So, first of all anatomically, the areas that we refer to as being mind or brain is called the default mode network, which is a converging area that's involved in emotion, memory, all sorts of you know, complex, higher consciousness level functionality. But what Friston has shown is that there's something called free energy, which can be assessed through certain types of modalities called diffusion imaging, that's able to assess essentially the rate of flow of information in the brain. And whether that information is formed in a coherent way or becomes fragmented as it does in conditions like schizophrenia. So, a lot of researchers in psychiatry are using this technology called DTI to identify you know, where the mind literally converges in a disease way on these brain pathways.
Mark: Okay, so I mean, in the past, what happened was we waited for brain injury to see what was lost. And then tried to match what was lost with, you know, the Phineas Gage concept of remove the frontal lobes, what happens. And it was an observational kind of science that ended up in textbooks. Now you're saying that we can actually see the imaging or the networking or the information exchange that is the hallmark of normal versus abnormal function. Is that what I understood there?
Jay: I would tell you that yes, that's the emerging science of psychiatry. Is it ready for clinical prime time? Definitely not. And I think you know... And why Friston's name keeps coming up in our conversations is because what he has been able to show is that Freud's original notions about concepts that we have an ill-described technical term for, like will, you know, what does a person's will mean or lack of their will? That Friston has been able to show that is quantified through free energy assessments of brain imaging studies.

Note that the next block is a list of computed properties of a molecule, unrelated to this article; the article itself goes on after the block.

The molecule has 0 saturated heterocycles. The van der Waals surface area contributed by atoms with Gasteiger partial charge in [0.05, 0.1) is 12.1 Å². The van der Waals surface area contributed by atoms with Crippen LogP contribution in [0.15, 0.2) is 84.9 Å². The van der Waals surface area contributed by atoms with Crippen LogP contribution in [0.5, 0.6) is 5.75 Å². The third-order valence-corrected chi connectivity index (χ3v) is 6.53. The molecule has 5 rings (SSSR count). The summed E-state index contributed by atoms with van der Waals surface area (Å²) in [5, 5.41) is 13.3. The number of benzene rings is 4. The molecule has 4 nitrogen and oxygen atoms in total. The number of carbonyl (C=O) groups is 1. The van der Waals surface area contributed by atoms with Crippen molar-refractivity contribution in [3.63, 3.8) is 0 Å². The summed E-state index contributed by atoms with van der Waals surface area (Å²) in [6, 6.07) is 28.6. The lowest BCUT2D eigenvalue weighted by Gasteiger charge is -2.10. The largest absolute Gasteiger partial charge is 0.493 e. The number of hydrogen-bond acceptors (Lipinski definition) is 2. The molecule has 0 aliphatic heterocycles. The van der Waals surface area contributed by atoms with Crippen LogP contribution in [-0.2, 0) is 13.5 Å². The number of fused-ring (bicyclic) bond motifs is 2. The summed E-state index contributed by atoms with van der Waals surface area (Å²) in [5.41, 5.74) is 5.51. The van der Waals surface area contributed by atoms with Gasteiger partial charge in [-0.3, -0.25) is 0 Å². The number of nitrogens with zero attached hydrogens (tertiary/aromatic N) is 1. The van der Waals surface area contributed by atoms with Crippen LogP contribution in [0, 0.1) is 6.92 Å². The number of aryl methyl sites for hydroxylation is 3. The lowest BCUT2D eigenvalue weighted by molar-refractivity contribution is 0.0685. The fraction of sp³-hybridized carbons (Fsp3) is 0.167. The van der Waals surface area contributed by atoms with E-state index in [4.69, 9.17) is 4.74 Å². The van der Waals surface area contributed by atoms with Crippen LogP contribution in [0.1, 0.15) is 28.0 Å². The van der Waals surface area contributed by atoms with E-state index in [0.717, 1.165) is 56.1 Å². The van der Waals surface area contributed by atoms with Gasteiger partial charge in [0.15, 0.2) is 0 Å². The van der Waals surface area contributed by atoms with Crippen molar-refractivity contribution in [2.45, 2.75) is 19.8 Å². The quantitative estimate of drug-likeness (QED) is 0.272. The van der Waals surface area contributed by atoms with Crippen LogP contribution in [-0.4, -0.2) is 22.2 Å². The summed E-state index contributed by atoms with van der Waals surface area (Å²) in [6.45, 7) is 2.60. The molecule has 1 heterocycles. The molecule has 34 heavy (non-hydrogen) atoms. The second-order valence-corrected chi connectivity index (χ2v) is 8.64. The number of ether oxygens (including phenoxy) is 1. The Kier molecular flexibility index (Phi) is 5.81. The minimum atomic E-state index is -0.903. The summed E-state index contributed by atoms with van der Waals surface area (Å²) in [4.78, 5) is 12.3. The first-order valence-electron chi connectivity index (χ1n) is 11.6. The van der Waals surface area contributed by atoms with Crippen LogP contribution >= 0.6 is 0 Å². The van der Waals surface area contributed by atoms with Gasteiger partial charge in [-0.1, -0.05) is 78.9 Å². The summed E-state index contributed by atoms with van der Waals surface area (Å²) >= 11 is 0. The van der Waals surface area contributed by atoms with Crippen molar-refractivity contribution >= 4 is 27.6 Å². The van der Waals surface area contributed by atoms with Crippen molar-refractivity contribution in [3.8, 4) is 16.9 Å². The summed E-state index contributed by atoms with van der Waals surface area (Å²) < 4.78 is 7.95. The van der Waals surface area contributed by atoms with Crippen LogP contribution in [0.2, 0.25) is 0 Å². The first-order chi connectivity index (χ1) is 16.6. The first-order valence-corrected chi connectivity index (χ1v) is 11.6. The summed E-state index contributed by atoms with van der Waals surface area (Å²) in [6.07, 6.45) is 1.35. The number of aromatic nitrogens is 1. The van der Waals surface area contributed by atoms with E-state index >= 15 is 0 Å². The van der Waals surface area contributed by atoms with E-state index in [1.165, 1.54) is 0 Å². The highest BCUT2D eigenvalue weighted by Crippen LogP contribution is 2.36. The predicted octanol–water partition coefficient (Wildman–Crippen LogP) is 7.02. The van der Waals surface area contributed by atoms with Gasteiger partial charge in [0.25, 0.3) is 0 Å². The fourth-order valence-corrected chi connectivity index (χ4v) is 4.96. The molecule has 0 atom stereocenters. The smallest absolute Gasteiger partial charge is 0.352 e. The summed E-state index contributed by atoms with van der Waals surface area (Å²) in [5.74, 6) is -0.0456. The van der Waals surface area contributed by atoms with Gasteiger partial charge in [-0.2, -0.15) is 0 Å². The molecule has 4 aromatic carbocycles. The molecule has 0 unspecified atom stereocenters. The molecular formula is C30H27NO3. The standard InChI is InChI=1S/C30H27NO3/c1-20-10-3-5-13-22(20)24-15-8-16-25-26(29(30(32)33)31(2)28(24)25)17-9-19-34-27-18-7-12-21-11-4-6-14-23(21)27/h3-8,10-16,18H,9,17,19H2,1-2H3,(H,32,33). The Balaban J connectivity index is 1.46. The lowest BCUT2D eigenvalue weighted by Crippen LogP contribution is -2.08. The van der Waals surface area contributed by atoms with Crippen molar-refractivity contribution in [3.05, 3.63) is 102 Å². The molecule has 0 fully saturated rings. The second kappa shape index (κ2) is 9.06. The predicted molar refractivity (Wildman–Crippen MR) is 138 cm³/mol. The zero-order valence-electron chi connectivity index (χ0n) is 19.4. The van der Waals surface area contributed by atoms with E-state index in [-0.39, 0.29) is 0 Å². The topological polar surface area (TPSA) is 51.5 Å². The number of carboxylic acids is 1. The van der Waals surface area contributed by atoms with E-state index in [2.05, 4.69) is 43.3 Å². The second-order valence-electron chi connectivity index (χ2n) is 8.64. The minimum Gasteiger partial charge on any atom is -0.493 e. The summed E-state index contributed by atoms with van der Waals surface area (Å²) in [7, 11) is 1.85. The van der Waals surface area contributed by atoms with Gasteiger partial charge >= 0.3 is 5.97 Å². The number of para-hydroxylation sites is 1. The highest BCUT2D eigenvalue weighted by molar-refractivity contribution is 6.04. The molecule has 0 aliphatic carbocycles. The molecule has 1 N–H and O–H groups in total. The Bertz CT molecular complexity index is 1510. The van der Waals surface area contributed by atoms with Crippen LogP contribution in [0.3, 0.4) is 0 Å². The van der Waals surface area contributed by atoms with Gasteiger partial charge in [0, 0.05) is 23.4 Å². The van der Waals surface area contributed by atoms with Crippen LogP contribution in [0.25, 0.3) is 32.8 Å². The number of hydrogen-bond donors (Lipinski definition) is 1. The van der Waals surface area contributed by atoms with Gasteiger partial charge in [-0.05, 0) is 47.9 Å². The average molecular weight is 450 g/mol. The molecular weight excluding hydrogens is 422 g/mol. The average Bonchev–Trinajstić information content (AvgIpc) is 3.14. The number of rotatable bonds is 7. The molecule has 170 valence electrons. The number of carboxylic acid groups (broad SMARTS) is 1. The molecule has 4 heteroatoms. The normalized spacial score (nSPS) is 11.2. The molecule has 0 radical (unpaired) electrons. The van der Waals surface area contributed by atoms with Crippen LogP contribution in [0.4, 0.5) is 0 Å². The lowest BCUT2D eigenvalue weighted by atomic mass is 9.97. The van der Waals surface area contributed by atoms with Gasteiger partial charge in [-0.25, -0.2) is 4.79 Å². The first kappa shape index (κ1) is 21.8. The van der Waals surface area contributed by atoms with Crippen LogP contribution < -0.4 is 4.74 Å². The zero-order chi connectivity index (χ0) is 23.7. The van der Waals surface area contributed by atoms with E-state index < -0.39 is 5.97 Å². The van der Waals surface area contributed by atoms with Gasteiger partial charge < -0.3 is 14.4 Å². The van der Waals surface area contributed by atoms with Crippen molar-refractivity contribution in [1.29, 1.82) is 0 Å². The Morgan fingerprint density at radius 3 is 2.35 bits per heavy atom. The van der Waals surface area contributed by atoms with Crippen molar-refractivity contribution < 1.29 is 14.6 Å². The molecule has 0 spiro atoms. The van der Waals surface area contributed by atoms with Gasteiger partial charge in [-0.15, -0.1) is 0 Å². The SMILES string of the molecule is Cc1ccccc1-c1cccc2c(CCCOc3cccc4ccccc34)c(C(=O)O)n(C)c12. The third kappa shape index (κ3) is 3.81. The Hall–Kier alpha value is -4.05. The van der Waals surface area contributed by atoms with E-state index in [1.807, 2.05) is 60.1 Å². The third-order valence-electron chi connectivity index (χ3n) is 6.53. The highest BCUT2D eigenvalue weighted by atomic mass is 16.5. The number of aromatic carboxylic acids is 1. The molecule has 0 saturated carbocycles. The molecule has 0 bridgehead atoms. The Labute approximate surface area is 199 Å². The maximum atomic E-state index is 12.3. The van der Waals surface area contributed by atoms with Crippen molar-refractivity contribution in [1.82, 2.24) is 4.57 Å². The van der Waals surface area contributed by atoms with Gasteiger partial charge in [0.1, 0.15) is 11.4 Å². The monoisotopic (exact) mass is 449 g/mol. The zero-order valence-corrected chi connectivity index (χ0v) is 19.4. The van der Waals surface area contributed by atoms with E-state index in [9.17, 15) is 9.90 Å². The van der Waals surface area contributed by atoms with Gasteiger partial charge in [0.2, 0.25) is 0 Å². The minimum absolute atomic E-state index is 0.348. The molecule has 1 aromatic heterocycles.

And it kind of, you know, what's interesting is Freud...again, Freud was looking at patients that did not have clear organic disease, right? They were not like Kraepelin's patient, that had you know, overt motor and you know, perceptual problems. These were patients that you know, just seemed like that they had nothing organically wrong with them. Freud knew there was something organic, but he didn't know how to really describe what that organicity was, as a neurologist.
And that's kind of, you know, how psychiatry began. And how probably psychiatry will end up revisiting Freud's notion and understanding that concepts like, you know, id and you know, the will, or superego really are anatomically based. And that is where the lack of cohesion in psychiatric disorders actually comes from.
Mark: I would like to just come back the area that you have focused on is less the imaging more, as I understand, the genetics how the individual person's genome, and the epigenetic expression of that, how these play out to create mind and mental illness or mental health. With all the complexity that we're seeing now, with epigenetics, with microbiome genetics, with environmental impact, stress impacts, how's the untangling of that? I mean, it's tough enough just to be looking at the genetics without having to go through every last detail of how that is manipulated by environments and internal-external environments that are largely out of our control, even nutrition.
So when you go down into the genetics, there's so many, many limiting factors. How do you compensate for those and understand why a person may have a mental illness? What can be done for that person with that mental illness?